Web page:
Sports | September 28, 2017 9:49 am

How the FBI Discovered Corruption and Fraud in College Basketball

Ten people were arrested as part of a three-year investigation into bribes and corruption.

The FBI announced on Tuesday that 10 people were arrested as part of a three-year investigation into brides and other corruption in college basketball, including four assistant coaches from six schools, reports ESPN

Assistant coaches from Arizona, Auburn, Louisville, Miami, Oklahoma State and USC were implicated in the investigation, reports ESPN. Lousiville placed athletic director Tom Jurich and longtime basketball coach Rick Pitino on administrative leave.

The investigation is still ongoing, and there could be more arrests, Joon H. Kim, acting U.S. Attorney for the Southern District of New York said, according to ESPN. In order to uncover these corruption scandal, the FBI went undercover with an “elaborate, clandestine” investigation that included wiretaps, surveillance video, and cooperating witnesses.

According to ESPN, it all started with Louis Martin “Marty” Blazer III, a Pittsburgh-based financial adviser, who was investigated multiple times by financial regulators, was linked to an investigation of improper cash payments to University of North Carolina football players, and accused of a 14-year-long wire fraud scheme. According to ESPN, Blazer made “payments and loans to NCAA athletes in order to induce those student-athletes to retain the defendant as a financial advisor and/or business manager.”

So during his plea agreement, Blazer agreed to become a cooperating witness for the FBI. This information sparked the investigation “into the relationship between college basketball coaches, financial advisers, sports agents, marketing officials and apparel company employees in recruiting NBA-bound players,” reports ESPN.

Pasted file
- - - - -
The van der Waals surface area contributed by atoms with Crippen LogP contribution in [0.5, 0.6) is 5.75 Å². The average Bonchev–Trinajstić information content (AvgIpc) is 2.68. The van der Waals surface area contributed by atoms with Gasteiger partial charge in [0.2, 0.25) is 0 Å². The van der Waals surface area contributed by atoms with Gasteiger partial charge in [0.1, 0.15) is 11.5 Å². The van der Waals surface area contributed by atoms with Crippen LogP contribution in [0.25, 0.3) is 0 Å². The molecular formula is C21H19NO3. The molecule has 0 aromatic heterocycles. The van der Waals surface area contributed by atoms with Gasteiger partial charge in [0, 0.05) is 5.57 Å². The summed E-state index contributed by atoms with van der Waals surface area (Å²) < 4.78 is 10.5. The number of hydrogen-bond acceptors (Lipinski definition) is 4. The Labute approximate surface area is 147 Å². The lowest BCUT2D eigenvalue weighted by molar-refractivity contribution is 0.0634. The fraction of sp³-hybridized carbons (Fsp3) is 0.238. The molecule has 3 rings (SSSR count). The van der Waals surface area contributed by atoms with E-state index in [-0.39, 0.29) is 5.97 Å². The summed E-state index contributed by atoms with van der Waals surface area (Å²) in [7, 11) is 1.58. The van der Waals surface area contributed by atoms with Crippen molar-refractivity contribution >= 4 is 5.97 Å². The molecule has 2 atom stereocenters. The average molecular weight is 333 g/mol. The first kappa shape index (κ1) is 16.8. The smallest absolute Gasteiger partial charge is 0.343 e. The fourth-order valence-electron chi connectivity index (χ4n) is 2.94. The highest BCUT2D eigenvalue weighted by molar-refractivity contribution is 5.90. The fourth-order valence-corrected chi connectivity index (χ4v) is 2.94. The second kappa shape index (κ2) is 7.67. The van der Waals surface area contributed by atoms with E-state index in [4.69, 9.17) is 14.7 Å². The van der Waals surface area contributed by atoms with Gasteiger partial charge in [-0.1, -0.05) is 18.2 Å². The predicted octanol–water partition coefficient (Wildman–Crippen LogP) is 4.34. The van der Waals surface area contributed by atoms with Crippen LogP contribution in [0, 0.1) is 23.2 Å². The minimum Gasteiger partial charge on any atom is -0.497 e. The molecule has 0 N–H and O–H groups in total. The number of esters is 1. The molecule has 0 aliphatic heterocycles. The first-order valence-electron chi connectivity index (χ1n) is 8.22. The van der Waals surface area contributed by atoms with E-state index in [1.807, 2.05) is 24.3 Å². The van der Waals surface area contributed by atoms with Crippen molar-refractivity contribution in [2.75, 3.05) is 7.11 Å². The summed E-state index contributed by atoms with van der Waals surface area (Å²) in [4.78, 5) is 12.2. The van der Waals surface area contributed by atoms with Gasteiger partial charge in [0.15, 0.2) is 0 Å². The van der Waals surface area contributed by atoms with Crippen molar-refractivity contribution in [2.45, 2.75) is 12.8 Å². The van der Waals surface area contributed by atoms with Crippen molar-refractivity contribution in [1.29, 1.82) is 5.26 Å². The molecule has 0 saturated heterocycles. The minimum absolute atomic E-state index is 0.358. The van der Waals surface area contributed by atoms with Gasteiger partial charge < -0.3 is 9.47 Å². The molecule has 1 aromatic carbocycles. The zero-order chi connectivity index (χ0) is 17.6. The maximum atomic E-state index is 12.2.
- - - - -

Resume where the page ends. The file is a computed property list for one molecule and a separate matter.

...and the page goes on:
Blazer was introduced by a friend to Rashan Michel, a former NBA and Southeastern Conference referee, who opened a store that sold high-end, custom-tailored suits. Many coaches and players wore his suits. Michel told Blazer that in the fall of 2016 that Auburn assistant coach Chuck Person needed money and in exchange, Person would “agree to steer student-athletes to [Auburn’s] basketball team to retain [Blazer’s] financial advisory and business management services,” writes ESPN. 

Ultimately, the FBI said Person received a total of $91,500 from Blazer, reports ESPN. Blazer also paid Michel tens of thousands of dollars from Jan. 2017 to about September, according to the FBI, and Michel helped facilitate the payment of $25,000 to a staff member of another school, ESPN writes.

Meanwhile, Louisville was getting involved in a scheme with Adidas. According to the FBI complaint and ESPN, James “Jim” Gatto, Adidas’ head of global sports marketing who had worked at the company for 24 years, and Christian Dawkins, formerly an agent for ASM Sports, agreed to pay $100,000 to a top recruit’s father at the request of a Louisville coach. Dawkins, on a call with an undercover agent and Munish Sood, a financial adviser from Princeton, New Jersey, said that they were paying the player’s family so he would sign with Dawkins and his new agency and sign an endorsement deal with Adidas when he turned pro, according to ESPN. 

Plus, Oklahoma State assistant Lamont Evans accepted at least $22,000 in bribes to steer his players toward Sood and Dawkins, according to ESPN. On top of that, according to ESPN, the FBI alleges The FBI alleges Arizona assistant Emmanuel “Book” Richardson and USC assistant Tony Bland were also receiving payments.